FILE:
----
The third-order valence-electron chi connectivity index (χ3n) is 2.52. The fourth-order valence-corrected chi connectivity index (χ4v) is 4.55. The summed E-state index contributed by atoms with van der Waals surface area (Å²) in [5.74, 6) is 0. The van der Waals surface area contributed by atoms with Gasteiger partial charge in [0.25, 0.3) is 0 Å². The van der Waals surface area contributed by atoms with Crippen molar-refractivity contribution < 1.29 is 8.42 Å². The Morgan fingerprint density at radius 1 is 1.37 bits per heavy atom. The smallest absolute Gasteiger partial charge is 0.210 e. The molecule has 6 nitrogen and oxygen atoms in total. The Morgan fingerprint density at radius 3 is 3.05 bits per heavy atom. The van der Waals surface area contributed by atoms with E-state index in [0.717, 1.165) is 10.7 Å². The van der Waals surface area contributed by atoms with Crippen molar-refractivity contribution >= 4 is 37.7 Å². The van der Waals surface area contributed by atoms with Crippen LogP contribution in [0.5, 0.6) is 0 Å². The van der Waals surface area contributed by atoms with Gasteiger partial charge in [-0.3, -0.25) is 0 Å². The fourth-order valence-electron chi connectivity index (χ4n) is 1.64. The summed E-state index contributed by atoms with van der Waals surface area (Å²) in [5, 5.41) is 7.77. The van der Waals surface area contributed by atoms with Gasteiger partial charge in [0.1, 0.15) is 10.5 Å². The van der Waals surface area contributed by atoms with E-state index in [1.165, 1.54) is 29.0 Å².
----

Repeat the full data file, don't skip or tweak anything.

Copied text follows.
The third-order valence-electron chi connectivity index (χ3n) is 2.52. The fourth-order valence-corrected chi connectivity index (χ4v) is 4.55. The summed E-state index contributed by atoms with van der Waals surface area (Å²) in [5.74, 6) is 0. The van der Waals surface area contributed by atoms with Gasteiger partial charge in [0.25, 0.3) is 0 Å². The van der Waals surface area contributed by atoms with Crippen molar-refractivity contribution < 1.29 is 8.42 Å². The Morgan fingerprint density at radius 1 is 1.37 bits per heavy atom. The smallest absolute Gasteiger partial charge is 0.210 e. The molecule has 6 nitrogen and oxygen atoms in total. The Morgan fingerprint density at radius 3 is 3.05 bits per heavy atom. The van der Waals surface area contributed by atoms with E-state index in [0.717, 1.165) is 10.7 Å². The van der Waals surface area contributed by atoms with Crippen molar-refractivity contribution >= 4 is 37.7 Å². The van der Waals surface area contributed by atoms with Crippen LogP contribution in [0.5, 0.6) is 0 Å². The van der Waals surface area contributed by atoms with Gasteiger partial charge in [-0.3, -0.25) is 0 Å². The fourth-order valence-electron chi connectivity index (χ4n) is 1.64. The summed E-state index contributed by atoms with van der Waals surface area (Å²) in [5, 5.41) is 7.77. The van der Waals surface area contributed by atoms with Gasteiger partial charge in [0.1, 0.15) is 10.5 Å². The van der Waals surface area contributed by atoms with E-state index in [1.165, 1.54) is 29.0 Å².